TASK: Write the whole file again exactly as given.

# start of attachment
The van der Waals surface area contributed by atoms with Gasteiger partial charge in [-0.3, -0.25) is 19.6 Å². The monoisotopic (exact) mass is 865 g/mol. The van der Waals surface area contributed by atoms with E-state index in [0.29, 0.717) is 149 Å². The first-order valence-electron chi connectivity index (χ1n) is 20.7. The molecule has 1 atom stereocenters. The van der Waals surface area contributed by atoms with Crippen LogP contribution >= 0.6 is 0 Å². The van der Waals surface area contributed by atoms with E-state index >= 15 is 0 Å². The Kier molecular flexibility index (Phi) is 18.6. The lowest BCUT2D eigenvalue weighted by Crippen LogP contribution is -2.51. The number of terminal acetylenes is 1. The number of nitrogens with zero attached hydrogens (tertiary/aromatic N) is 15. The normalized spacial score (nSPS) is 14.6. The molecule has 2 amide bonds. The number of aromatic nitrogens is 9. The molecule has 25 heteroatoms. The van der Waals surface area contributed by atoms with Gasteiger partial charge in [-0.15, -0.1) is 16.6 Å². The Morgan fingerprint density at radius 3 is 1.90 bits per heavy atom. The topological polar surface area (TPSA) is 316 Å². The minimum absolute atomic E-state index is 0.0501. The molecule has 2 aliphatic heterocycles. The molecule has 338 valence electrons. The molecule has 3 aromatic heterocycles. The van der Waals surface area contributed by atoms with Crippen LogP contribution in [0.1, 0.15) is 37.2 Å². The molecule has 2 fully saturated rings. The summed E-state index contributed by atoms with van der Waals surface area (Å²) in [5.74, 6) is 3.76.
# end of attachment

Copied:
The van der Waals surface area contributed by atoms with Gasteiger partial charge in [-0.3, -0.25) is 19.6 Å². The monoisotopic (exact) mass is 865 g/mol. The van der Waals surface area contributed by atoms with E-state index in [0.29, 0.717) is 149 Å². The first-order valence-electron chi connectivity index (χ1n) is 20.7. The molecule has 1 atom stereocenters. The van der Waals surface area contributed by atoms with Crippen LogP contribution >= 0.6 is 0 Å². The van der Waals surface area contributed by atoms with E-state index >= 15 is 0 Å². The Kier molecular flexibility index (Phi) is 18.6. The lowest BCUT2D eigenvalue weighted by Crippen LogP contribution is -2.51. The number of terminal acetylenes is 1. The number of nitrogens with zero attached hydrogens (tertiary/aromatic N) is 15. The normalized spacial score (nSPS) is 14.6. The molecule has 2 amide bonds. The number of aromatic nitrogens is 9. The molecule has 25 heteroatoms. The van der Waals surface area contributed by atoms with Gasteiger partial charge in [-0.15, -0.1) is 16.6 Å². The Morgan fingerprint density at radius 3 is 1.90 bits per heavy atom. The topological polar surface area (TPSA) is 316 Å². The minimum absolute atomic E-state index is 0.0501. The molecule has 2 aliphatic heterocycles. The molecule has 338 valence electrons. The molecule has 3 aromatic heterocycles. The van der Waals surface area contributed by atoms with Crippen LogP contribution in [0.1, 0.15) is 37.2 Å². The molecule has 2 fully saturated rings. The summed E-state index contributed by atoms with van der Waals surface area (Å²) in [5.74, 6) is 3.76.